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Seminar to discuss emotions, math

March 14, 2011

Have you ever stopped to consider what your feelings are in relation to your or your student’s engagement in learning math? Emotions, attitude, beliefs and values about math can either promote or hinder mathematical learning and problem-solving, says Gerald Goldin, distinguished professor and university director of the Science and Mathematical Partnerships at Rutgers University.

Mathematics is ranked second among the best jobs in America according to in their study revealing the 10 best jobs in 2011, but many students may have mixed feelings and anxieties regarding math. Goldin, a mathematical physicist, conducts extensive research in mathematics education, and in particular, mathematical learning and problem-solving.

His talk, “Mathematics and Mathematics Education: An Excursion into the Affective Domain” is scheduled to be presented  at 4:30 p.m., March 24, in the Physical Science Center, F-wing, room 101.

Goldin’s talk will focus on the nature of student engagement. In particular, the importance of emotions during mathematical problem-solving, the role of beliefs about math, student’s long-term and short-term motivations, cognition, and difficulties in studying mathematical affect. He also will touch on how math teachers are prepared, how to connect with students, and how math is represented to the wider community. Not only will educators benefit from this discussion, but also students. By better understanding their own feelings regarding math, students can overcome any difficulties easier and fully appreciate all of the benefits that mathematics can give them in the future.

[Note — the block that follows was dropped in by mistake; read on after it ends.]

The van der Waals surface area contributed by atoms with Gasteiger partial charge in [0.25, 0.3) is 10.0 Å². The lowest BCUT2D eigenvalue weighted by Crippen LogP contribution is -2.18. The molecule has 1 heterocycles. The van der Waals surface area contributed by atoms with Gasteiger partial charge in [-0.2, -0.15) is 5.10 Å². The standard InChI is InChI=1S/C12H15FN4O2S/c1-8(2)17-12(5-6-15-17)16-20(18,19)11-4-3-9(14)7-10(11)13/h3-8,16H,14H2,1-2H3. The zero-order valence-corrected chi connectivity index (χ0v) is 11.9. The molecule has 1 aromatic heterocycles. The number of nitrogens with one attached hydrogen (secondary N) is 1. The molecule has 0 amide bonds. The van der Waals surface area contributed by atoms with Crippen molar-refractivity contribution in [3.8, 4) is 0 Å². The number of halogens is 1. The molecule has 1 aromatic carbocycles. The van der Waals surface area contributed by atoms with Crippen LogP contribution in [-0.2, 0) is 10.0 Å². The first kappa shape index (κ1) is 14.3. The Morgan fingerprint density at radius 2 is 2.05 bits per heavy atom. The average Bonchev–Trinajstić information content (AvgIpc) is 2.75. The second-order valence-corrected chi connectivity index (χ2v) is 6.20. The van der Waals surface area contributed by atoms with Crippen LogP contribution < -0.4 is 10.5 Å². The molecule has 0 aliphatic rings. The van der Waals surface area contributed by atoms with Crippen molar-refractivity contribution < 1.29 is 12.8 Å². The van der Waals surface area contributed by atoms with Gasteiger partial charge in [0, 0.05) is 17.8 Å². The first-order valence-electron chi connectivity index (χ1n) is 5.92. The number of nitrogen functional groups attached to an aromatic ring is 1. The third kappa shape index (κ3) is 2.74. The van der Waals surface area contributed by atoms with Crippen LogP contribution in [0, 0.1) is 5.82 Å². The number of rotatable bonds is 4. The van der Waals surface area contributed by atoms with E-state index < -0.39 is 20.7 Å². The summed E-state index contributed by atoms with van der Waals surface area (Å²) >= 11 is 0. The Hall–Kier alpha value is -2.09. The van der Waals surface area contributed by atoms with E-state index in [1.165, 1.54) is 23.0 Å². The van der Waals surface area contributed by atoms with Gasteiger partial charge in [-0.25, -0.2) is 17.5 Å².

Goldin received his doctorate from Princeton University, and is a distinguished professor in mathematics, physics and education. He also is the first permanent director of Rutgers’ Center for Mathematics, Science and Computer Education which he has developed into one of the leading centers of its kind in the world.

The School of Mathematical and Statistical Sciences invites students and math educators to attend this talk which is free and open to the public. A reception with light refreshments will be held at 4 p.m., in the Physical Science Center, A-wing, Room 206. An abstract and more information on Goldin and his research are online.

For more information on this and other colloquia series sponsored by the School of Mathematical and Statistical Sciences in ASU’s College of Liberal Arts and Science, visit or contact 480-965-9792.

Caleen Canady
School of Mathematical and Statistical Sciences